11 August 2017
on course website
Illness, Health and Healing in Ancient Greece
This module offers an introduction to the study of health and disease in ancient Greece, focusing on a selection of texts from the diverse Hippocratic Collection.
Prominent Hippocratic ideas about the body and disease, debates about the nature of medicine, and rhetorical techniques used to establish authority are explored in the context of Greek myth in tragic drama, such as Sophocles' 'Philoctetes'; in philosophy, such as the work of Empedocles and Heraclitus; and in ancient temple healing.
The module also introduces students to the reception of ancient Greek medical ideas, exploring the relationship between descriptions of plague in ancient Athens, ancient Rome and late-Renaissance London, and the power of Hippocratic ideas about women in the Victorian period in Britain.
The module aims to provide students with the tools to engage critically with the study of ancient Greek medicine and to identify and examine ways in which ancient Greek medicine interacts with a broad intellectual landscape.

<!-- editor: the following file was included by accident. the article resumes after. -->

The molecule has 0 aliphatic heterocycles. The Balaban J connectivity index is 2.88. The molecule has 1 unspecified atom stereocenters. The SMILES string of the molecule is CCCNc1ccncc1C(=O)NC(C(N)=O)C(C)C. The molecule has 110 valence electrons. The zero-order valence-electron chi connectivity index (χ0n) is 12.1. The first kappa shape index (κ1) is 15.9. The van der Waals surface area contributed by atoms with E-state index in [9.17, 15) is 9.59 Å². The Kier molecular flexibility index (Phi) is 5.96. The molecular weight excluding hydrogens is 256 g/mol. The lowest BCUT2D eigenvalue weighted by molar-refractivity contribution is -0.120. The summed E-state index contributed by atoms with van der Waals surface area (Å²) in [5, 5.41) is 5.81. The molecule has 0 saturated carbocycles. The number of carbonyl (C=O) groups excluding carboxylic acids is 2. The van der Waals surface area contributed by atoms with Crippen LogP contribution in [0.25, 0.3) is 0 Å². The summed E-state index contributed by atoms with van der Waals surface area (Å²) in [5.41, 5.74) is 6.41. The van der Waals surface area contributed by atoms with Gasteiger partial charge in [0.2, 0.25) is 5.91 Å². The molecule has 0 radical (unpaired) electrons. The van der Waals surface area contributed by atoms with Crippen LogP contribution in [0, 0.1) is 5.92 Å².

Dr James Cross is a tutor in Classical Civilisation, and Coordinator for the UCL Undergraduate Preparatory Certificate for the Humanities (UPCH). He is working on a book based on his PhD thesis on the rhetoric of the Hippocratic Collection in context (for
This is a level one module (equivalent to first year undergraduate). No prior subject knowledge is required for this module, but students are expected to have a keen interest in the area.
Upon successful completion of this module, students will:
Have gained knowledge of key ideas about health and disease in the Hippocratic Collection as well as in ancient Greek myth, philosophy and religion;
Have gained an understanding of the ways in which the Hippocratic Collection relates to its wider cultural context
Be able to identify and evaluate a number of ways in which ancient Greek medicine influenced the development of later cultural and medical ideas;
Have developed their ability to analyse connections between texts of different genres and periods;
Have developed their ability to formulate an argument and present it in different formats such as through oral presentation and written work.
7.5 ECTS / 4 US / 0.5 UCL
GBP 1850: Students joining us for six weeks (two modules) will receive a tuition discount of £400.
GBP 1000: UCL offers accommodation in a vibrant area in the heart of London which costs £1000 per 3-week Session.
on course website